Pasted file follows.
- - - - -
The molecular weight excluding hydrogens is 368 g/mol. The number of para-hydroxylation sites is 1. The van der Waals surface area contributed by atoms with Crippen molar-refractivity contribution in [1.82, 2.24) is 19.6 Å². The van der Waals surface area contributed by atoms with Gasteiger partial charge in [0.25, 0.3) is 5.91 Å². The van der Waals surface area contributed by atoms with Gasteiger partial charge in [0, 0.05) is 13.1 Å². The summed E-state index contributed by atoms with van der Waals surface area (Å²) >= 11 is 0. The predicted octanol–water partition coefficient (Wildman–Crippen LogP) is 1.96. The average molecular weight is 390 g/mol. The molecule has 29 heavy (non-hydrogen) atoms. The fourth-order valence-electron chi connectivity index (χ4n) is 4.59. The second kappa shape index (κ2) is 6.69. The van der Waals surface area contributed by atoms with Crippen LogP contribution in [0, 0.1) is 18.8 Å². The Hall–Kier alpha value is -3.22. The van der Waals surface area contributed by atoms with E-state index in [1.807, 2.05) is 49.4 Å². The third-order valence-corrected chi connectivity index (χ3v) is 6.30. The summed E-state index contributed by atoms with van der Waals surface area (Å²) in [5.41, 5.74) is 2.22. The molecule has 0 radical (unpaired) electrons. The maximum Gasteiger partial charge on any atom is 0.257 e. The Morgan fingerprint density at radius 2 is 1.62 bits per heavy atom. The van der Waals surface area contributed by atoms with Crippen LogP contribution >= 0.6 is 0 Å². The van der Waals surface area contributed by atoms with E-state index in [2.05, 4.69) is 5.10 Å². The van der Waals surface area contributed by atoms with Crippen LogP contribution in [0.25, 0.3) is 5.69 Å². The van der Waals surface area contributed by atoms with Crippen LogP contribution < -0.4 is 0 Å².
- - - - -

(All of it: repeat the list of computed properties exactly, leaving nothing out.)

The molecular weight excluding hydrogens is 368 g/mol. The number of para-hydroxylation sites is 1. The van der Waals surface area contributed by atoms with Crippen molar-refractivity contribution in [1.82, 2.24) is 19.6 Å². The van der Waals surface area contributed by atoms with Gasteiger partial charge in [0.25, 0.3) is 5.91 Å². The van der Waals surface area contributed by atoms with Gasteiger partial charge in [0, 0.05) is 13.1 Å². The summed E-state index contributed by atoms with van der Waals surface area (Å²) >= 11 is 0. The predicted octanol–water partition coefficient (Wildman–Crippen LogP) is 1.96. The average molecular weight is 390 g/mol. The molecule has 29 heavy (non-hydrogen) atoms. The fourth-order valence-electron chi connectivity index (χ4n) is 4.59. The second kappa shape index (κ2) is 6.69. The van der Waals surface area contributed by atoms with Crippen LogP contribution in [0, 0.1) is 18.8 Å². The Hall–Kier alpha value is -3.22. The van der Waals surface area contributed by atoms with E-state index in [1.807, 2.05) is 49.4 Å². The third-order valence-corrected chi connectivity index (χ3v) is 6.30. The summed E-state index contributed by atoms with van der Waals surface area (Å²) in [5.41, 5.74) is 2.22. The molecule has 0 radical (unpaired) electrons. The maximum Gasteiger partial charge on any atom is 0.257 e. The Morgan fingerprint density at radius 2 is 1.62 bits per heavy atom. The van der Waals surface area contributed by atoms with Crippen LogP contribution >= 0.6 is 0 Å². The van der Waals surface area contributed by atoms with E-state index in [2.05, 4.69) is 5.10 Å². The van der Waals surface area contributed by atoms with Crippen LogP contribution in [0.25, 0.3) is 5.69 Å². The van der Waals surface area contributed by atoms with Crippen LogP contribution < -0.4 is 0 Å².